When it comes to Roman era fiction, nobody does it better than John Maddox Roberts. He isn't the only author writing ancient Roman detective stories--but he's probably the best. I say this not to denigrate the fantastic books of Lindsey Davis and Steven Saylor, but to praise Roberts for finding that elusive sweet spot.

Books in the long-running SPQR series all have a few things in common. They're all so short, funny, and heart-warming that you don't even notice how much you're learning about the Late Republic. Sure, these books are meticulously researched and there's a glossary of Latin terms in the back, but you won't find any footnotes and explanations about history shine forth from a brilliant narrative voice.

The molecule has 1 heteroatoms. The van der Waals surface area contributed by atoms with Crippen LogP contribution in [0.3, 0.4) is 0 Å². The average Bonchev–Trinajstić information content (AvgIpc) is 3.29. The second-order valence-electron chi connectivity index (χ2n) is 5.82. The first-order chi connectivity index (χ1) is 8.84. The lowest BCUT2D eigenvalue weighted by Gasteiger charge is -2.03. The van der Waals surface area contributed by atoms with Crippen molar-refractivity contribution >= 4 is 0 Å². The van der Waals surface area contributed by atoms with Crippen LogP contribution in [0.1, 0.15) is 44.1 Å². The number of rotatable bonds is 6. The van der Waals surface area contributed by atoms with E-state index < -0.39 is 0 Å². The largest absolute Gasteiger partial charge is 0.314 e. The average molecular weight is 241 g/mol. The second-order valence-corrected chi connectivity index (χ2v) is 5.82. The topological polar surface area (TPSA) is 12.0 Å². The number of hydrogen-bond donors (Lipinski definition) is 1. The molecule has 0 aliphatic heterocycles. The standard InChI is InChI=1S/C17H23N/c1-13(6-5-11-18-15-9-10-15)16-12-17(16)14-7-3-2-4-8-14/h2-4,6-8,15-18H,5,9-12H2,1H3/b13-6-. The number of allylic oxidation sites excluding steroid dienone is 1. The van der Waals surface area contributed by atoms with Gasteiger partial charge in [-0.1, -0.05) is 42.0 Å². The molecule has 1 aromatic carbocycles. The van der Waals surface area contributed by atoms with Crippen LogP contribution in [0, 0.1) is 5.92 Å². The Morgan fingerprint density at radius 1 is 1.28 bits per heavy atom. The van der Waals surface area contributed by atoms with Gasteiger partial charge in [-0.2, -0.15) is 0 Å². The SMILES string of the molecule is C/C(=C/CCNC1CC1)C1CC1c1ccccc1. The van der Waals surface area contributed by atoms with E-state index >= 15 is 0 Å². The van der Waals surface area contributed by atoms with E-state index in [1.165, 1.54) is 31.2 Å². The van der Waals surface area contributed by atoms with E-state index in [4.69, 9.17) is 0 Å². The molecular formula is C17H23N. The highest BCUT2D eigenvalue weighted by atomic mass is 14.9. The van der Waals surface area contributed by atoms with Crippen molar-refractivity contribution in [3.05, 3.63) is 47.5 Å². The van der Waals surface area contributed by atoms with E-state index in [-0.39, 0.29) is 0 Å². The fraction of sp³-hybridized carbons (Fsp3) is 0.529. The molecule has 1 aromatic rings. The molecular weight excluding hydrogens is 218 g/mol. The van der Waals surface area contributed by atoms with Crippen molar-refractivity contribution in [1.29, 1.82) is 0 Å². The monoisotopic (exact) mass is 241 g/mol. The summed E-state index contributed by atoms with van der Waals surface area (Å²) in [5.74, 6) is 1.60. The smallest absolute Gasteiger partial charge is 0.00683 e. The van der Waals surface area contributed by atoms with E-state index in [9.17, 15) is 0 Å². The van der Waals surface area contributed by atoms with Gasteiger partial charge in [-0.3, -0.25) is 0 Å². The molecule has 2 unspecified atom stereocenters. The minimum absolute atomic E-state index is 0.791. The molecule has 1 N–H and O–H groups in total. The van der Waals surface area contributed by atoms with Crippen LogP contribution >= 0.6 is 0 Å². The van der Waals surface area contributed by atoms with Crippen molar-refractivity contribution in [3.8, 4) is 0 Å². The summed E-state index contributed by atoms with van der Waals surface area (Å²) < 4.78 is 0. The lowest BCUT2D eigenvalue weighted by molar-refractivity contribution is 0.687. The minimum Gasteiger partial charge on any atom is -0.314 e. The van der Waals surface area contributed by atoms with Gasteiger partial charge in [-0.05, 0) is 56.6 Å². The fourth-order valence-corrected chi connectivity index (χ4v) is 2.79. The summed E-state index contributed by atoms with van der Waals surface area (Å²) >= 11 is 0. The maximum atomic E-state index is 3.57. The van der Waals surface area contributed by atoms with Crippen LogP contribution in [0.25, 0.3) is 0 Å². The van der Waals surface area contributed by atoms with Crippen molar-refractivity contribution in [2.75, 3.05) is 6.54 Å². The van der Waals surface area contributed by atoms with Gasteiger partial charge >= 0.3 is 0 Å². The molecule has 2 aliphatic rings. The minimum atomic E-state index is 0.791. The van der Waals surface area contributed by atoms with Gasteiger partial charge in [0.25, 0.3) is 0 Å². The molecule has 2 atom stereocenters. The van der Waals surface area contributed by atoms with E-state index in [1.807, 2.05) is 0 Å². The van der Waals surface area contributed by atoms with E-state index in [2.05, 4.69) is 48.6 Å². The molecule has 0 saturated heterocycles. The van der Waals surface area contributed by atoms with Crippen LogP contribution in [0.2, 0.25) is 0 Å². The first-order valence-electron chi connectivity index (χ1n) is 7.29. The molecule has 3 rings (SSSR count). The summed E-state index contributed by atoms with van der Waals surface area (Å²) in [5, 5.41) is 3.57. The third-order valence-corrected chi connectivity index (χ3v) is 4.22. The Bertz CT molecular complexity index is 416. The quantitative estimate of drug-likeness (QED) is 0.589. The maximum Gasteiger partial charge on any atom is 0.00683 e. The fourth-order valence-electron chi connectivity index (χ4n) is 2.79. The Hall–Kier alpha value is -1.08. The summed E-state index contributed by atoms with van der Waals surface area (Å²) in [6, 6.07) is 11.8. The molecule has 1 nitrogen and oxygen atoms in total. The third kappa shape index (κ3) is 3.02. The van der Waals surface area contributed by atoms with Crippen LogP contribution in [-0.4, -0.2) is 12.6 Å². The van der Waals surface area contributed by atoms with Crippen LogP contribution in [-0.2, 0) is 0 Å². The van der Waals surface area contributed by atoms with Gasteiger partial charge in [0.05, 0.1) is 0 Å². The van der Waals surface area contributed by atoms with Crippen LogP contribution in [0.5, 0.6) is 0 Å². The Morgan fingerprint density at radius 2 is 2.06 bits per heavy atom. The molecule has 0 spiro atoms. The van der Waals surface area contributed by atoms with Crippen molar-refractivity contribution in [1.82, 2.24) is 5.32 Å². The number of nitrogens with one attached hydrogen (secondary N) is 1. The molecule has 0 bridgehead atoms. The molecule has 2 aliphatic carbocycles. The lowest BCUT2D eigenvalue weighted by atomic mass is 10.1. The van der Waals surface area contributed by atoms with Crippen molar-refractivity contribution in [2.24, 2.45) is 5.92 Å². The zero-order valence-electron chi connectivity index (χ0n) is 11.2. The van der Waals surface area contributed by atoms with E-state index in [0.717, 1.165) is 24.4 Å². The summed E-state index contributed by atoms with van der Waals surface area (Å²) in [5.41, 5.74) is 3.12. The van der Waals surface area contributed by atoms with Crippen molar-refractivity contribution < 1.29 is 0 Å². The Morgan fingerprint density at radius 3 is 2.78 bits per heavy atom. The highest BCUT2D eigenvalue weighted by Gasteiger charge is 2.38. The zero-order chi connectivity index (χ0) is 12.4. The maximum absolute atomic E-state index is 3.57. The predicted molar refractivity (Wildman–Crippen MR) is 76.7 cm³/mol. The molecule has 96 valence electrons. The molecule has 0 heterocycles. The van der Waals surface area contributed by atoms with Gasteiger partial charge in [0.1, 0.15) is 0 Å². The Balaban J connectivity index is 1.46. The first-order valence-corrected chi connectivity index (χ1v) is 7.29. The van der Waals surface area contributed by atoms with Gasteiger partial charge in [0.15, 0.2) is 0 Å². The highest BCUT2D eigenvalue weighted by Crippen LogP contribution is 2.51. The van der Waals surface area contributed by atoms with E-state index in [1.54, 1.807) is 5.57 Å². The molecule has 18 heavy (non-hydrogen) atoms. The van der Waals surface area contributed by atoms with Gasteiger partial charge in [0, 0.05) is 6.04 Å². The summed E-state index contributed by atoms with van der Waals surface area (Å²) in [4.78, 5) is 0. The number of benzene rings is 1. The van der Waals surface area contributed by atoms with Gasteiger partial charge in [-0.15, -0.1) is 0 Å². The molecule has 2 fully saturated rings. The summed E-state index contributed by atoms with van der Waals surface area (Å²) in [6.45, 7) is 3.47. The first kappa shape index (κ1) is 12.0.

Our protagonist, Decius Metellus, is a fun character who is at once quintessentially Roman and utterly relatable to the modern reader. Every time you open up an SPQR book, it's like visiting with an old friend. You don't want to finish, because you know it will be another year before you'll get to visit with Decius again. And that--that compelling sense of character--is something that the novelist can capture in a way that the historian cannot.

It may be the secret to the sweet spot. What do you think?

Wednesday, May 5, 2010

Gay As a Lord... or Lady: Why Wouldn't There Be Gay People in the Middle Ages

Reprinted from Nan Hawthorne's Booking History.

One result of the publication of Brandy PPurdy's two excellent books, The Confession of Piers Gaveston and Vengeance Is Mine*, is what I felt was a lot of undeseserved vitriol at the portrayal of gay characters in the novels. For instance, this customer rev iew of "Vengeance" from "Brittany":

"The entire court seems to be made up of bisexuals, which would be highly unlikely since if this were the case there would be no court since the people making up the court would all be executed for their bisexuality. I complain about this on the grounds of historical accuracy and my own personal moral beliefs. "